The non-fictional work foreshadows De Forest's fiction in its subject and occasional violence. The honorary degree of A. M. was conferred upon him by Amherst College in 1859. With the advent of the American Civil War, De Forest returned to the United States; as a captain in the Union Army, he organized a company from New Haven, the 12th Connecticut Volunteers. He served in the field until January 1865, taking an active part under Maj. Gen. Godfrey Weitzel's command in the southwestern states, under Philip Sheridan in the Shenandoah Valley. Graphic descriptions of battle scenes in Louisiana, of Sheridan's battles in the valley of the Shenandoah, were published in Harper's Monthly during the war by Major De Forest, present on all the occasions thus mentioned, though experiencing forty-six days under fire, received but one trifling wound. De Forest mustered out from the volunteer army in 1865 with the brevet rank of major. After being mustered out of the army with the rest of the Veteran Reserve Corps of which he was the adjutant general, De Forest transferred to the Bureau of Refugees and Abandoned Lands (more known as the "Freedmen's Bureau" and was appointed Assistant Commissioner in charge of the post in Greenville, South Carolina.
His experiences there, published in magazines of the period and in collected form as A Union Officer in the Reconstruction shed light on the conditions in the South during the Reconstruction. His magazine articles of his time in the army were collected published posthumously as A Volunteer's Adventures. In 1867, De Forest published his most significant novel, Miss Ravenel's Conversion from Secession to Loyalty. William Dean Howells praised him as a "realist before realism was named," but most early critics argued that the Romantic elements of De Forest's plot mixed poorly with the admirable realism of the battle scenes, the novel fell through with the audience in 1867. Reeditions in 1939 and 1956 reintroduced De Forest as an author, but the full range of his experimentalísm in this early novel has still not been understood. In Miss Ravenel's Conversion, De Forest tried to come to grips with writing experiences De Forest himself had, which did not fit any of the idealist and romantic patterns that war literature had followed so far.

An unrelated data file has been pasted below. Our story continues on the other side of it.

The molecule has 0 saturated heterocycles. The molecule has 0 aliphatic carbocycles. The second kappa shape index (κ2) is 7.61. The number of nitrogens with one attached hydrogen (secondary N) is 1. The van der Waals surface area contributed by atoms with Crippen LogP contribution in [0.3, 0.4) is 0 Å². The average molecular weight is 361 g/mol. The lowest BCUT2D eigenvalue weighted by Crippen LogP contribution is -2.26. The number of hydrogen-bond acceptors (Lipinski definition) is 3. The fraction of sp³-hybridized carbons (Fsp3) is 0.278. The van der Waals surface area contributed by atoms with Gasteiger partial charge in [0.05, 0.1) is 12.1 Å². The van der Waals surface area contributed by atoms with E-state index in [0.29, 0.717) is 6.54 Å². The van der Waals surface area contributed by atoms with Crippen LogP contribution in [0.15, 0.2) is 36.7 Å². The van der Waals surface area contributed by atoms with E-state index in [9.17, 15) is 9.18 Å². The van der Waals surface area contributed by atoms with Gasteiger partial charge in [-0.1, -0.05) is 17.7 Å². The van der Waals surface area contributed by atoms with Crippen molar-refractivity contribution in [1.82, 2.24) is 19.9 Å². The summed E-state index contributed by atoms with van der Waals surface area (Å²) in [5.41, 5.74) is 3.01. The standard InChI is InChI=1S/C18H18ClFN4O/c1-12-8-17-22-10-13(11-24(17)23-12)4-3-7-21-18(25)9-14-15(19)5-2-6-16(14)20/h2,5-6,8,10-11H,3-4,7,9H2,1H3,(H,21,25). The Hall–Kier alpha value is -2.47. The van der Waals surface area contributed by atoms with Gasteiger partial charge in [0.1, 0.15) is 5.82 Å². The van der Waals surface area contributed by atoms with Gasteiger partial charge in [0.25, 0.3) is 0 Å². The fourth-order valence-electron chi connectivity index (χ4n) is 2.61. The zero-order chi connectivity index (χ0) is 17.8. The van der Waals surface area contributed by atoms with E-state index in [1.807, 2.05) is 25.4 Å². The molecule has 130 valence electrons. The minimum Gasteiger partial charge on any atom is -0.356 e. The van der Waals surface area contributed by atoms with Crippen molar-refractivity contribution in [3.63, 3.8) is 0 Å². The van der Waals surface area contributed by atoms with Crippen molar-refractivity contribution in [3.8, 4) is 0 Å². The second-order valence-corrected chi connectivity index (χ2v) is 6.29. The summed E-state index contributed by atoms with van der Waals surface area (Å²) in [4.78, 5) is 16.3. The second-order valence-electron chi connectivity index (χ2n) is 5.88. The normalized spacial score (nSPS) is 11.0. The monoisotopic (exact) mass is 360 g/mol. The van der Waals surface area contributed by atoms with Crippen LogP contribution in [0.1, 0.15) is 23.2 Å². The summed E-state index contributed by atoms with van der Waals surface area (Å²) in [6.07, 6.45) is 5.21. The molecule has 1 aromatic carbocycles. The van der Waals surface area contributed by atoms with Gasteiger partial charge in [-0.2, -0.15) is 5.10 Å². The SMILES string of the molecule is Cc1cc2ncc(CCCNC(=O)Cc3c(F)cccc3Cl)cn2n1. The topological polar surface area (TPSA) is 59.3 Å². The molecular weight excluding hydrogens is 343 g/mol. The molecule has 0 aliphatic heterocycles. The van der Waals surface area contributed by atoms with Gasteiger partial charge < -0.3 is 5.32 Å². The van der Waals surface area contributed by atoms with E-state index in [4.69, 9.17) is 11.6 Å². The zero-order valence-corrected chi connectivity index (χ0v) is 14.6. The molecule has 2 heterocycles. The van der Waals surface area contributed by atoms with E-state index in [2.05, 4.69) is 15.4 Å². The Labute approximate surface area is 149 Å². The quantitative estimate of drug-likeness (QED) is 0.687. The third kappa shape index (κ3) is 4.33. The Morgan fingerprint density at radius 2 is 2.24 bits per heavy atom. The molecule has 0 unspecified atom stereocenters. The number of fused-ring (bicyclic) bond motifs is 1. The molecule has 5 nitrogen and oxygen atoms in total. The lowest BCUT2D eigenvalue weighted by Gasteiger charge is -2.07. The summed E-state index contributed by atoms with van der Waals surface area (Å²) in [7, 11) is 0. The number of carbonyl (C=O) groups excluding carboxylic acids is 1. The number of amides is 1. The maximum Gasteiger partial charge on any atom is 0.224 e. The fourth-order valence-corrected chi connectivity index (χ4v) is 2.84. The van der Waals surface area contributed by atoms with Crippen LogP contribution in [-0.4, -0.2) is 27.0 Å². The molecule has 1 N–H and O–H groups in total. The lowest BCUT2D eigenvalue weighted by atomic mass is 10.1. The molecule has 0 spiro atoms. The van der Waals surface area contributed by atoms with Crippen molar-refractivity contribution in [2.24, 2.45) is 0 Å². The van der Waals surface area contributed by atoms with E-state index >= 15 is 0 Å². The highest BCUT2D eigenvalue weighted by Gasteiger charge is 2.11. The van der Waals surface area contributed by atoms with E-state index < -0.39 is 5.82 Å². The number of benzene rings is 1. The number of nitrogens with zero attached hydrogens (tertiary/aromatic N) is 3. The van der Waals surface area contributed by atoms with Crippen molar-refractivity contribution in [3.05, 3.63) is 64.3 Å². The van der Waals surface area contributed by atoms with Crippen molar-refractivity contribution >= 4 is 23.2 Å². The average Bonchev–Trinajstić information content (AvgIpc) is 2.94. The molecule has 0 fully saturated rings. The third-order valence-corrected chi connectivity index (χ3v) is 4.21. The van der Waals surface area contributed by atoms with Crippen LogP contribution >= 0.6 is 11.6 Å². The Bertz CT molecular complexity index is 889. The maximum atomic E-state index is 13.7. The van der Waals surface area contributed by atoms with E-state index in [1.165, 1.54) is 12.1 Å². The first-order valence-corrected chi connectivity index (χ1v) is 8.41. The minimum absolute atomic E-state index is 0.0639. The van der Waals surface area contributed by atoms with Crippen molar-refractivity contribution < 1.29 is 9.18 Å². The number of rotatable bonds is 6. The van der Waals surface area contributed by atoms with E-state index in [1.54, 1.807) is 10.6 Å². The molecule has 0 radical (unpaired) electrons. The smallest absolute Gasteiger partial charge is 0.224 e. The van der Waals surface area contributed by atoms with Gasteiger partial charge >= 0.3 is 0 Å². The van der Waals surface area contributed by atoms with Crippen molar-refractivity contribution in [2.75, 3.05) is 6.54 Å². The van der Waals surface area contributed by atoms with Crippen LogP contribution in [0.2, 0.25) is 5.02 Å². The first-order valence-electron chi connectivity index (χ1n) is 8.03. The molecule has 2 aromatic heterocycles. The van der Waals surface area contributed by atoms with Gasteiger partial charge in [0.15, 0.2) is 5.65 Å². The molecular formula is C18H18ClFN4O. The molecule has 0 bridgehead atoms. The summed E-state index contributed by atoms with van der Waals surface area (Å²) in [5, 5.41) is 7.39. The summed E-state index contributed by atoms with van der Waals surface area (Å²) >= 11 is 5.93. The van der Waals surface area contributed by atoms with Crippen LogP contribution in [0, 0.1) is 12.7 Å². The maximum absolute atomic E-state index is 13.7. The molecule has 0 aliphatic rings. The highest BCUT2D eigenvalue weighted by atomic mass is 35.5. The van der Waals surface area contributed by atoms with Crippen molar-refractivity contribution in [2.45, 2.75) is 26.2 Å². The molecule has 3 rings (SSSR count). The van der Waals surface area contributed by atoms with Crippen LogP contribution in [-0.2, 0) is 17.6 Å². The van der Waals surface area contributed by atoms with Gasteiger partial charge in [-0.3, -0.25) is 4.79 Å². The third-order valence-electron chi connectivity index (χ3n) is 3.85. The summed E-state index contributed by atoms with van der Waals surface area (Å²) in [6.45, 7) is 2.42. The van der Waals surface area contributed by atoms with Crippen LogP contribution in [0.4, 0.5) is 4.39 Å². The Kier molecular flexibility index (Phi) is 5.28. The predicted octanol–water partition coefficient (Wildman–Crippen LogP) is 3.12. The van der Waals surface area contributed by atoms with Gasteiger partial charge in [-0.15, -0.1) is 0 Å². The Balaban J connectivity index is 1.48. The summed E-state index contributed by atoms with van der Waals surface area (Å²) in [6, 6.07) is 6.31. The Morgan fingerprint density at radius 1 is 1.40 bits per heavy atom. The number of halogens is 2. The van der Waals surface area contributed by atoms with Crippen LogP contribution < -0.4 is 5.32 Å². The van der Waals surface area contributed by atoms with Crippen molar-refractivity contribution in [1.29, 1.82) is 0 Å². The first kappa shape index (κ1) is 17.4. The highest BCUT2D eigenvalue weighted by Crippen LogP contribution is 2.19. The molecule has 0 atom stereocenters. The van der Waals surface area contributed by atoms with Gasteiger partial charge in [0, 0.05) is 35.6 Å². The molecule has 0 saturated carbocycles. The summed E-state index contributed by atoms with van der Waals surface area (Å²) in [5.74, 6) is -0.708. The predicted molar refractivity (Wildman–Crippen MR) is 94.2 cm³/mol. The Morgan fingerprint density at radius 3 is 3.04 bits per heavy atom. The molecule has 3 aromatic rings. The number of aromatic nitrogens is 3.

There are a number of scenes that portray war with a graphic sense of bloody reality, but there are burlesque and comical passages, as well as reflective moments. Writing for The Nation a year De Forest called for a more general movement in American literature toward realism, he died in Connecticut, of heart disease. De Forest wrote essays, a few poems, about fifty short stories, numerous military sketches, book reviews, most of which were anonymous. In 1873, he contributed to The Atlantic Monthly a short serial story entitled "The Lauson Tragedy." His published books include: The History of the Indians of Connecticut, from the Earliest known Period to 1850 Oriental Acquaintance, a sketch of travels in Asia Minor Witching Times European Acquaintance Seacliff, a novel Miss Ravenel's Conversion from Secession to Loyalty Overland Kate Beaumont The Wetherell Affair Honest John Vane Justine Vane Playing the Mischief Irene Vane Irene, the Missionary The Oddest of Courtships, or the Bloody Chasm A Lover's Revolt The De Forests of Avesnes a Huguenot thread in American colonial history The Downing legends.
"article name needed". Appletons' Cyclopædia of American Biography. New York: D. Appleton. Works by John William De Forest at Project Gutenberg Works by or about John William De Forest at Internet Archive